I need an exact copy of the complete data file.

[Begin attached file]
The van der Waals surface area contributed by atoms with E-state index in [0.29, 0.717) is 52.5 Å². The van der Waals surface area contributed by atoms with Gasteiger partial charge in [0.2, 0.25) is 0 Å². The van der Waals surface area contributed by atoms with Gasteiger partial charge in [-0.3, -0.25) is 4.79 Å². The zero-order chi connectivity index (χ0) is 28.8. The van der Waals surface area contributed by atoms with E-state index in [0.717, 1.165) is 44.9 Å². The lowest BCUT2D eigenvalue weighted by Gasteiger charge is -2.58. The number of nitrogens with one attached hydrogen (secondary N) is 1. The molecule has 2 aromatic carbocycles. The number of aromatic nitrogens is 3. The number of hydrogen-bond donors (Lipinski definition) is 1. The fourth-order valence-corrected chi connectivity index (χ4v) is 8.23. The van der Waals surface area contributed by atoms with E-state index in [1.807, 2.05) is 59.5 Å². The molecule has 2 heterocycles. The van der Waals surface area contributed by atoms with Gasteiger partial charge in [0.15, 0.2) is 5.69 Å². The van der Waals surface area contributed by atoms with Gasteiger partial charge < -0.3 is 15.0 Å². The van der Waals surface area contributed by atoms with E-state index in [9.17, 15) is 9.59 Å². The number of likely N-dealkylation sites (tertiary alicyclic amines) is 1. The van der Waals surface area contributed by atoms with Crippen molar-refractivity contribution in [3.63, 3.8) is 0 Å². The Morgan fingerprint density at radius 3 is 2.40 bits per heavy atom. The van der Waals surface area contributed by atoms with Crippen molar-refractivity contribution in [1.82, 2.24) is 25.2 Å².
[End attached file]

The van der Waals surface area contributed by atoms with E-state index in [0.29, 0.717) is 52.5 Å². The van der Waals surface area contributed by atoms with Gasteiger partial charge in [0.2, 0.25) is 0 Å². The van der Waals surface area contributed by atoms with Gasteiger partial charge in [-0.3, -0.25) is 4.79 Å². The zero-order chi connectivity index (χ0) is 28.8. The van der Waals surface area contributed by atoms with E-state index in [0.717, 1.165) is 44.9 Å². The lowest BCUT2D eigenvalue weighted by Gasteiger charge is -2.58. The number of nitrogens with one attached hydrogen (secondary N) is 1. The molecule has 2 aromatic carbocycles. The number of aromatic nitrogens is 3. The number of hydrogen-bond donors (Lipinski definition) is 1. The fourth-order valence-corrected chi connectivity index (χ4v) is 8.23. The van der Waals surface area contributed by atoms with E-state index in [1.807, 2.05) is 59.5 Å². The molecule has 2 heterocycles. The van der Waals surface area contributed by atoms with Gasteiger partial charge in [0.15, 0.2) is 5.69 Å². The van der Waals surface area contributed by atoms with Gasteiger partial charge < -0.3 is 15.0 Å². The van der Waals surface area contributed by atoms with E-state index in [9.17, 15) is 9.59 Å². The number of likely N-dealkylation sites (tertiary alicyclic amines) is 1. The van der Waals surface area contributed by atoms with Crippen molar-refractivity contribution in [3.63, 3.8) is 0 Å². The Morgan fingerprint density at radius 3 is 2.40 bits per heavy atom. The van der Waals surface area contributed by atoms with Crippen molar-refractivity contribution in [1.82, 2.24) is 25.2 Å².